Using Factoring to Help Cashflow for Your Business | Money Hints

There are times when businesses face a slowdown in cash flow. This can be devastating, depending on the company’s financial situation. If the company has pressing financial matters to address as soon as possible, not being able to get the cash required can put the entire enterprise in jeopardy. In many cases, slow-paying customers can exacerbate, if not directly cause, such financial crisis. So, a company in such a dire situation can turn to another company by selling its accounts receivable, or its customers’ invoices. This type of financial transaction is called “factoring,” and the buyer of the accounts receivable is referred to as a “factor.”


The practice of factoring has been around for several centuries. Rules concerning factoring can be found in the Code of Hammurabi, which was created in ancient Mesopotamia in the 18th century BC. In the Western world, England began using factoring as a business tool in the 15th century AD, and the United States of America has been familiar with the practice since the Pilgrims brought it with them in the early 17th century.


In factoring, a business sells its invoices, which are generated when customers buy goods and services. The buyer, which is also known as the factor, advances most of the amount on each invoice to the seller. Usually the advance ranges from 70 to 95 percent. By buying the invoices, the factor has the legal right to collect the amount owed from the customers. The factor gives the seller the advance after the former has checked the creditworthiness of the billed customer. When the customer pays the bill, the factor gives the business the remaining balance minus its transaction (or factoring) charge. The fee is usually about 2 to 6 percent.

How Factoring Helps

In many cases, companies have to endure waiting for 30 to 60 days for payment of goods or services provided to the customer. With factoring, however, the payment process is accelerated. That’s because the company receives money within 24 to 48 hours after sending an invoice to a factor. Having an accelerated means of cash flow can be very helpful if the business has an urgent financial problem to solve. Also, factoring can be considered a better alternative to financing from traditional bank systems, since the process of providing cash is comparatively much faster. There are other advantages to consider; in addition to checking creditworthiness, factoring firms can assume the accounting operations of the company and create reports to keep clients informed of their financial situation.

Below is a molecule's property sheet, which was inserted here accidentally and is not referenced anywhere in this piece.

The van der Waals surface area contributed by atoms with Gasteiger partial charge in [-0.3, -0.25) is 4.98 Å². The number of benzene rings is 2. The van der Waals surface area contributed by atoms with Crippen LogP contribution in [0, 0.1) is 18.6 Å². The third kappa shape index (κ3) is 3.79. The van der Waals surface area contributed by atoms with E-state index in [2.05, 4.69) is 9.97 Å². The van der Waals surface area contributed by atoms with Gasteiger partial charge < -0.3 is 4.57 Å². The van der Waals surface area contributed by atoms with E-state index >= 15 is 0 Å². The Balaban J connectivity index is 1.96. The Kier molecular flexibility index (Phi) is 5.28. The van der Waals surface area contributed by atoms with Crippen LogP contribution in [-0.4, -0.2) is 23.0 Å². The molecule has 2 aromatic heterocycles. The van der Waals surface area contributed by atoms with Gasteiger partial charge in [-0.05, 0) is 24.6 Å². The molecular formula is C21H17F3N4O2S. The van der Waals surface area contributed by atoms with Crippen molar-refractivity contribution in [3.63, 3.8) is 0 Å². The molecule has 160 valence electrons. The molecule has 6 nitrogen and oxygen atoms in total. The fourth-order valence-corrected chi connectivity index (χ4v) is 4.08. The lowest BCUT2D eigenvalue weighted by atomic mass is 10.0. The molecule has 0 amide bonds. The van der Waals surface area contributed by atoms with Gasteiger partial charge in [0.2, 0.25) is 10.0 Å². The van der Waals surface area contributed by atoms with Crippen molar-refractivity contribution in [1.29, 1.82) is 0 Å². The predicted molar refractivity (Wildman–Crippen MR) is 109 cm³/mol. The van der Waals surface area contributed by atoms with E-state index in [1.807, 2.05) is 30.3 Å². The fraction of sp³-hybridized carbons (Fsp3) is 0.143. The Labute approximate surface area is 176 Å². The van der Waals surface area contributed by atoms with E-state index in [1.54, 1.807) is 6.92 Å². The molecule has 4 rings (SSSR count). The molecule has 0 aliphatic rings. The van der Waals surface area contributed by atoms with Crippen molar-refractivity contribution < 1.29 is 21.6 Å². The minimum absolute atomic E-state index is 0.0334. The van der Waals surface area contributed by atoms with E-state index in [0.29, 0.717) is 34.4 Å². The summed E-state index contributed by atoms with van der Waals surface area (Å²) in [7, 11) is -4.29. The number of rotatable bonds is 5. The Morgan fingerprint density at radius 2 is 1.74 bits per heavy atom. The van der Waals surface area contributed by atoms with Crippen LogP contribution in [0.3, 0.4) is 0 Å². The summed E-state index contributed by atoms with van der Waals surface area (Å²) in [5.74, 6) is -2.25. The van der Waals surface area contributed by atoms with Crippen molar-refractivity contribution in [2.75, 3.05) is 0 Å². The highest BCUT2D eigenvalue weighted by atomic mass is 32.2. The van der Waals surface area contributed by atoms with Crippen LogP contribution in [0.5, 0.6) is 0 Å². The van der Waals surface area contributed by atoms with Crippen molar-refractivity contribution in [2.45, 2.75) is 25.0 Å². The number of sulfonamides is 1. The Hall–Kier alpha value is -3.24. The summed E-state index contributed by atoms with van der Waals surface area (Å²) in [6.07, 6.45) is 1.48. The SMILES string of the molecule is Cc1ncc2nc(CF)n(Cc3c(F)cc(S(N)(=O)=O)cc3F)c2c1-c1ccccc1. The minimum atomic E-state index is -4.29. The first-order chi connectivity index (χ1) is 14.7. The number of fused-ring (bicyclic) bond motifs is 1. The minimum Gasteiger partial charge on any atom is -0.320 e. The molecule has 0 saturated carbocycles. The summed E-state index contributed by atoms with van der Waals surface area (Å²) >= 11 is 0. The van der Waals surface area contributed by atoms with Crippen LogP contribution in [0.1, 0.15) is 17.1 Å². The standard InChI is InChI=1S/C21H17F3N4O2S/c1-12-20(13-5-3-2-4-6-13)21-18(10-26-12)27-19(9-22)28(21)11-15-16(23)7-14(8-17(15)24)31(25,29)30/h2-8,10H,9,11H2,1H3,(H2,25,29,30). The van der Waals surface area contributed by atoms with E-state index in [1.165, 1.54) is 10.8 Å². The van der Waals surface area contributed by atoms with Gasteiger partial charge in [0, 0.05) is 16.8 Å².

Factors are specialized companies; they are often described as commercial financial enterprises. They are diverse in their respective portfolios, attending to the needs of clients from industries that include oil and gas, information technology, professional staffing, transportation, and manufacturing. New Century Financial is a prime example of a company that specializes in factoring receivables; it’s known for purchasing over $1 billion’s worth of them.


If your company mostly generates invoices with small amounts of money owed, it might not be the most economical thing to do. That’s because of the aforementioned fees that factoring firms may assess for reviewing each invoice for risk. Also, factoring should not be seen as an option in times of financial crisis. Indeed, most active users of factoring are companies in an upward cycle, and they even include Fortune 500 companies.

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